Richard O. Cowan and Robert G. Larson, The Oakland Temple: Portal to Eternity (Provo, UT: Religious Studies Center; Salt Lake City: Deseret Book, 2014), 221–229.
President David O. McKay
Address delivered by President David O. McKay at Groundbreaking Ceremonies of the Oakland Temple, held in the Interstake Center, Oakland, California, Saturday, May 26, 1962, at 10:00 a.m. Following this meeting, the groundbreaking was held. The Dedicatory Prayer was offered by President McKay at the close of the meeting.
My beloved brothers and sisters, I esteem it not only a great privilege, but an honor to be a participant in these sacred exercises. My heart is filled with the spirit of commendation for manifest evidences of care and preparation made by President Stone and his associates anticipating the ceremonies attending the breaking of the ground for the Oakland Temple of the Church of Jesus Christ of Latter-day Saints. On behalf of the First Presidency, members of the Twelve and their wives, and others accompanying us, we thank you, President Stone, for the cordial welcome and evidences of careful and wise preparation, appropriate for this sacred service.
I have been carried back in memory to another sacred service held 64 years ago in the mission field when the elders of the Scottish conference assembled in a room at the headquarters of the Scottish conference—as it was called then—presided over by James L. McMurrin, representing the presidency of the European Mission. In the midst of that service, a man, not a member of the conference, but visiting from Ireland, arose and said, “Brethren, there are angels in this room.”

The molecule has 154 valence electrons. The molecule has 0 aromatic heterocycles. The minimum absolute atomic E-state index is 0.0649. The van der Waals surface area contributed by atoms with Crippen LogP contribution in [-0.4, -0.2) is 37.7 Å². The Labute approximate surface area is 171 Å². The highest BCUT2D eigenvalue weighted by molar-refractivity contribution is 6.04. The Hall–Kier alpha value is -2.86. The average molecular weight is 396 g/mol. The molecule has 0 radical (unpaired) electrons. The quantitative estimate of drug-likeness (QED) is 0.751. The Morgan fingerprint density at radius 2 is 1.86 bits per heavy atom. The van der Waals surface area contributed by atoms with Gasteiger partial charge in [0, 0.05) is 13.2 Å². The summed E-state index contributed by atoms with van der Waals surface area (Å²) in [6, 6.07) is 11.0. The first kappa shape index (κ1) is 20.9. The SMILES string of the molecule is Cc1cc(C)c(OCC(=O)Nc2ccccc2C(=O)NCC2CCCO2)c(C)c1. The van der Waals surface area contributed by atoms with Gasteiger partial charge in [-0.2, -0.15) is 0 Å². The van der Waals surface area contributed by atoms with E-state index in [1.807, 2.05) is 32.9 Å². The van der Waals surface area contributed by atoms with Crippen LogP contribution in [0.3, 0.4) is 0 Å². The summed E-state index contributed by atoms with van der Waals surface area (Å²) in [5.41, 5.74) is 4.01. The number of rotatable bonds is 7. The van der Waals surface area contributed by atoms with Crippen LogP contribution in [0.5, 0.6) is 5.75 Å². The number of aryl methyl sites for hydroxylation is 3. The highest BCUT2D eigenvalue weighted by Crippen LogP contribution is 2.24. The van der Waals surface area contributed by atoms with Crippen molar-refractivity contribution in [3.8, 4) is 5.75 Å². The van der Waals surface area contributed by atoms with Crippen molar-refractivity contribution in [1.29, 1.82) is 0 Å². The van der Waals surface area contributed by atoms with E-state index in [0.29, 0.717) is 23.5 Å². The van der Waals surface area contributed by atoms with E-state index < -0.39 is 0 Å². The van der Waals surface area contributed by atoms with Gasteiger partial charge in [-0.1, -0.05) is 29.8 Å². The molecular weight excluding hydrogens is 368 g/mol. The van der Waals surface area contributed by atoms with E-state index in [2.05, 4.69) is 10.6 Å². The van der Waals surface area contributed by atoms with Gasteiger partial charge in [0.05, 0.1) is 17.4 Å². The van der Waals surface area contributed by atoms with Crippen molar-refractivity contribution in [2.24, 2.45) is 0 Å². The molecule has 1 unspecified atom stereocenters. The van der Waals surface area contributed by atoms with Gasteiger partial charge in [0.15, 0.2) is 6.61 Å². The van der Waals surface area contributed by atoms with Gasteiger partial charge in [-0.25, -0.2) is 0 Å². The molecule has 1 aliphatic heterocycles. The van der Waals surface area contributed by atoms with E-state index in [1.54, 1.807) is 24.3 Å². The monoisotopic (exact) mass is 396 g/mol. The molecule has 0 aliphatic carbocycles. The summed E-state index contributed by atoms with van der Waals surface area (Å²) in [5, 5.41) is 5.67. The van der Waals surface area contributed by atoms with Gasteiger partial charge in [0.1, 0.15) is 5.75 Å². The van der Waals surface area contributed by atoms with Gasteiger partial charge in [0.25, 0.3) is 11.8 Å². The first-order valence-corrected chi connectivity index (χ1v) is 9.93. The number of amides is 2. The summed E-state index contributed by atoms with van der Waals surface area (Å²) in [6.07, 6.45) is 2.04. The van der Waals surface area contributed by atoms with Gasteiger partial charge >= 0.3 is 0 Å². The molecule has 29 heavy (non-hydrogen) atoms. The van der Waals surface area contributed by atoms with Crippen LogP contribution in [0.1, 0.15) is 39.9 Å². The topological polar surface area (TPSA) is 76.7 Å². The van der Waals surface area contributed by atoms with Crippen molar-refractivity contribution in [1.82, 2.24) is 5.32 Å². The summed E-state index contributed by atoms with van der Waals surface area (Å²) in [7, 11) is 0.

It was no surprise to those who had partaken of the spirit of that session, and it was no surprise when Brother McMurrin arose and said, “Yes brethren, there are angels in this room.” There is evidence in this gathering today, in the inspirational remarks of the brethren, and the singing that we are not alone in this gathering; that there are others who have long waited, longer than you or I, for this sacred moment.